to make the morning announcements. This is unprecedented.
Alex clears his throat, and I remind him to stand straight and breathe. He takes the mike in hand. “Good morning,” he announces gravely. “This is Alex, and here are today’s announcements.”
The office staff is mesmerized. I imagine the entire school staring at the loudspeakers in disbelief. Ms. DeNaples yielded the intercom to a
grader, no less? Who is this kid?
Finally, after the announcements of the day’s events, Alex says, “Today is Earth Day. This is a poem I’ve written in honor of the earth:
“If mother nature had a favorite color
it would be deep sea blue like Poseidon’s bones
Or maybe earth brown
on days when the sun gives her enough power so she can breathe again
Beauty has always been one garbage can short of perfection
On most days my peers pay no attention to mother nature
Throw away beauty with no thought
I can only ask the people to treat the earth like their dreams
See what beauty really is and create a rainbow
Recycle the things that don’t matter and finally make a difference.”
A cheer erupts in the office after Alex signs off. Teachers congratulate and praise him. They ask to make copies of the poem so they can read it to their classes. Best of all for Alex, as we leave the office a girl he likes walks up and gives him a hug. “Alex, that was great!” she says, turning her big brown brights on him. The moment is sweet.
From then on Alex is effectively the poet laureate of Northeast.
He goes on to compete in the Philly Youth Poetry contest and earns a trip with the team to Los Angeles to compete against street poets from all around the country. He writes poetry to encourage Philadelphians to clean up their city as part of UnLitter Us, a local public service campaign against litter. Alex’s poetry lifts him like a life preserver.
Whenever I hear politicians try to justify cutting the arts in public education, I think of this extraordinary boy. Although he can do a backflip off the stage to the auditorium floor, he’s not a jock, or a math or science whiz, nor is he a candidate for class president or yearbook editor. But with his poetry, he’s a rock star. It’s what gets him to—and through—school.
LAS, THE POETRY
contest has no such rosy afterglow for my other students. As the weather starts to warm up and the pace of testing quickens, they grumble and wiggle and snicker and yawn more than ever. I’m excited about Ms. Harper Lee’s novel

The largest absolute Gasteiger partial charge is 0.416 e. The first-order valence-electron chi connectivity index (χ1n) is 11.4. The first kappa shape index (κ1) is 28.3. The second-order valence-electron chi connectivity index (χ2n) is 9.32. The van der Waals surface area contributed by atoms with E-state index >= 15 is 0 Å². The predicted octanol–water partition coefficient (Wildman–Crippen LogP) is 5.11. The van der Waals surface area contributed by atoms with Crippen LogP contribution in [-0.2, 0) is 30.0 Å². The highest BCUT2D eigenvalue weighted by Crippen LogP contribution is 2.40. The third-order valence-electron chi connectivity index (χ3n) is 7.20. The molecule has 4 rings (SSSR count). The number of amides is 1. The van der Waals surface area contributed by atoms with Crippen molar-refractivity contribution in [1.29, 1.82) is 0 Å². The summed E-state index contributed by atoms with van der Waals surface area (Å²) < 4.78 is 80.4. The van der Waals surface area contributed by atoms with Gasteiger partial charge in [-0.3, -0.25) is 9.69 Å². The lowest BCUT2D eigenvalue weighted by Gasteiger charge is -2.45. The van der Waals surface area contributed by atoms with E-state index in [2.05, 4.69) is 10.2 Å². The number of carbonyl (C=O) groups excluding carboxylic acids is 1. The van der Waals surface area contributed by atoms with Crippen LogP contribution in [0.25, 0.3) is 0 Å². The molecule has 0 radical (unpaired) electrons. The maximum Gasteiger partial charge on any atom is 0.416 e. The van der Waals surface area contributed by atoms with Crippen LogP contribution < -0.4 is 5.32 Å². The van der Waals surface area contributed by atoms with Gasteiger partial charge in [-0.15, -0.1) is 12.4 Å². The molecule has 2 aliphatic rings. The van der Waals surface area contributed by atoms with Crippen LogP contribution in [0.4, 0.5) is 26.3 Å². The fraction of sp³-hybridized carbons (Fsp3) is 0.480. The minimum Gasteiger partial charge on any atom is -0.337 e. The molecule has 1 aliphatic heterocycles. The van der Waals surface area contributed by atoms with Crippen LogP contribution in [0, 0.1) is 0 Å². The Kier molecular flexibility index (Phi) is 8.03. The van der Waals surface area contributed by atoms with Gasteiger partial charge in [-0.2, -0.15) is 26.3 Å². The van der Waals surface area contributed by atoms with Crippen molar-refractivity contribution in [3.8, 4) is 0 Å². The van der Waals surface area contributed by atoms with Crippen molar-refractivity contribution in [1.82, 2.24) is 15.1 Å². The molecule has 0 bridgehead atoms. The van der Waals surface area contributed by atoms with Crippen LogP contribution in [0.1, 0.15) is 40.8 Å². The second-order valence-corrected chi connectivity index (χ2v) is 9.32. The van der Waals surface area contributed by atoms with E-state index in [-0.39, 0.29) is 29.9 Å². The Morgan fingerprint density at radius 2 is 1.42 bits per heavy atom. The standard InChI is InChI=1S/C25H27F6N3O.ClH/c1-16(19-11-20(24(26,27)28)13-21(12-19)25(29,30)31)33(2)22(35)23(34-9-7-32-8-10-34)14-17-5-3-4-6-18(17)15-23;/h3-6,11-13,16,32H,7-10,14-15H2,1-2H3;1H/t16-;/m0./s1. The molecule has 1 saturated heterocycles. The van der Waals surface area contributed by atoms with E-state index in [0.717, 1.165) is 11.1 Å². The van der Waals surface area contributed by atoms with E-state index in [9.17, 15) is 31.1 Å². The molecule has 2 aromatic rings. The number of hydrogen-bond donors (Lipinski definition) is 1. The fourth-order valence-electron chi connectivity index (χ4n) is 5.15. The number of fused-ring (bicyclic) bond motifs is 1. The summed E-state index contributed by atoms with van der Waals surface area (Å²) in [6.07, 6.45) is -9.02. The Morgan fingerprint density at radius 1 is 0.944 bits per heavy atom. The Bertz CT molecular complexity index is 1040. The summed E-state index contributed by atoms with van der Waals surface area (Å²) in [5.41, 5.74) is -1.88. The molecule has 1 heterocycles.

To Kill a Mockingbird
. I’ve reread it and loved it and can’t wait to turn the kids on to it. Funny, the kids don’t quite see it that way. After we’ve been working our way through the book for a week, David Cohn not so gently reminds me that I’m supposed to
engage the students
All right. It’s time for the big guns, technology-wise. I decide to hook the projector up to my computer and plug in my SlingPlayer. That way I can screen for my students anything I can watch on TV. But what’s the best media material to enhance
To Kill a Mockingbird
? I’m coming up short until about two in the morning, when I give up trying to sleep and turn the TV on to a rerun of the movie
, which I later find out was inspired by Rosalind Wiseman’s bestseller
Queen Bees and the Wannabes
, about adolescent girls. In one scene, the mean girls are introducing the new girl to the different
cliques in the school cafeteria. Preppy blonds sit at one table, smart Asians at another. The jocks have their section, the nerds are there, the arty kids in the corner—just like every school cafeteria. Just like Northeast.
suggests a lesson on the class structure of our school—which my students can compare to the structure of Maycomb, Alabama, in
. I download the movie on iTunes and the next morning in class we screen the cafeteria scene. Then I break the students into groups to work out the parallels between characters and groups in the book, the movie, and the school. They make diagrams and illustrations, and finally present their findings to the class. There’s some disagreement about who belongs to which clique in the stories and in life, but the lesson works because it connects to their own lives. And it’s fun.